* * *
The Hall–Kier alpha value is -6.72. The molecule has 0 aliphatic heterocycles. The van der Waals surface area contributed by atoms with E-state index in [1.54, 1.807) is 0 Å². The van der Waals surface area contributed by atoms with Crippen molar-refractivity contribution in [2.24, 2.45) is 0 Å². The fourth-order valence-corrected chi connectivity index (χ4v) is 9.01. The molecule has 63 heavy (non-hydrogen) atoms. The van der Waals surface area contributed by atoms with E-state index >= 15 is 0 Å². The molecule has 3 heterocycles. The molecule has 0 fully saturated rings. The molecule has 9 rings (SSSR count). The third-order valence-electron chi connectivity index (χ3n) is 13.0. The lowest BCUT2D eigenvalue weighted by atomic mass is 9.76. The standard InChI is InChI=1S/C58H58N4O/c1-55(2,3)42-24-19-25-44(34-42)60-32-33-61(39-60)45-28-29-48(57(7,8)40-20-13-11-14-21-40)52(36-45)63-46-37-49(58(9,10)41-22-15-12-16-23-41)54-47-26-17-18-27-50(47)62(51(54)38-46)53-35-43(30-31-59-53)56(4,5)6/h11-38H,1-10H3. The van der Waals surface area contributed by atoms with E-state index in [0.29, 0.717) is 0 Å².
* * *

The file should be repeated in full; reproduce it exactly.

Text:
The Hall–Kier alpha value is -6.72. The molecule has 0 aliphatic heterocycles. The van der Waals surface area contributed by atoms with E-state index in [1.54, 1.807) is 0 Å². The van der Waals surface area contributed by atoms with Crippen molar-refractivity contribution in [2.24, 2.45) is 0 Å². The fourth-order valence-corrected chi connectivity index (χ4v) is 9.01. The molecule has 63 heavy (non-hydrogen) atoms. The van der Waals surface area contributed by atoms with E-state index >= 15 is 0 Å². The molecule has 3 heterocycles. The molecule has 0 fully saturated rings. The molecule has 9 rings (SSSR count). The third-order valence-electron chi connectivity index (χ3n) is 13.0. The lowest BCUT2D eigenvalue weighted by atomic mass is 9.76. The standard InChI is InChI=1S/C58H58N4O/c1-55(2,3)42-24-19-25-44(34-42)60-32-33-61(39-60)45-28-29-48(57(7,8)40-20-13-11-14-21-40)52(36-45)63-46-37-49(58(9,10)41-22-15-12-16-23-41)54-47-26-17-18-27-50(47)62(51(54)38-46)53-35-43(30-31-59-53)56(4,5)6/h11-38H,1-10H3. The van der Waals surface area contributed by atoms with E-state index in [0.29, 0.717) is 0 Å².